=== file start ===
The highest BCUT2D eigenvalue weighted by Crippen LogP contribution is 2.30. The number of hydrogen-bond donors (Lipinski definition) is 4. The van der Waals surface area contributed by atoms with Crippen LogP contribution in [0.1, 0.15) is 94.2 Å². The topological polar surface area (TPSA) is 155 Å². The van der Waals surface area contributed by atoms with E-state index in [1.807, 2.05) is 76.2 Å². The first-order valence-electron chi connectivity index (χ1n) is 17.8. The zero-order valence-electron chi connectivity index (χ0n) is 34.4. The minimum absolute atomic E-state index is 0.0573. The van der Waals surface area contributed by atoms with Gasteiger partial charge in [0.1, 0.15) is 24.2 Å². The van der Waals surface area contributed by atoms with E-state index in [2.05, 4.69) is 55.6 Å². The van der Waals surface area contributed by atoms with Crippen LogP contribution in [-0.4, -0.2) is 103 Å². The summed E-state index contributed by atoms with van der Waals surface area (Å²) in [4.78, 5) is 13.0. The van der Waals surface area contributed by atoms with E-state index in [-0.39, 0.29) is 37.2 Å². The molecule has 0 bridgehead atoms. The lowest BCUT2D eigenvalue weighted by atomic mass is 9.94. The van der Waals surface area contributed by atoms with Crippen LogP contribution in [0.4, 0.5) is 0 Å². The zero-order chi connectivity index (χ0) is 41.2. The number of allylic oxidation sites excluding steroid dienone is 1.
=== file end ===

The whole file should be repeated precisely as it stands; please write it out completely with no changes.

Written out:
The highest BCUT2D eigenvalue weighted by Crippen LogP contribution is 2.30. The number of hydrogen-bond donors (Lipinski definition) is 4. The van der Waals surface area contributed by atoms with Crippen LogP contribution in [0.1, 0.15) is 94.2 Å². The topological polar surface area (TPSA) is 155 Å². The van der Waals surface area contributed by atoms with E-state index in [1.807, 2.05) is 76.2 Å². The first-order valence-electron chi connectivity index (χ1n) is 17.8. The zero-order valence-electron chi connectivity index (χ0n) is 34.4. The minimum absolute atomic E-state index is 0.0573. The van der Waals surface area contributed by atoms with Gasteiger partial charge in [0.1, 0.15) is 24.2 Å². The van der Waals surface area contributed by atoms with E-state index in [2.05, 4.69) is 55.6 Å². The van der Waals surface area contributed by atoms with Crippen LogP contribution in [-0.4, -0.2) is 103 Å². The summed E-state index contributed by atoms with van der Waals surface area (Å²) in [4.78, 5) is 13.0. The van der Waals surface area contributed by atoms with E-state index in [-0.39, 0.29) is 37.2 Å². The molecule has 0 bridgehead atoms. The lowest BCUT2D eigenvalue weighted by atomic mass is 9.94. The van der Waals surface area contributed by atoms with Crippen LogP contribution in [0.4, 0.5) is 0 Å². The zero-order chi connectivity index (χ0) is 41.2. The number of allylic oxidation sites excluding steroid dienone is 1.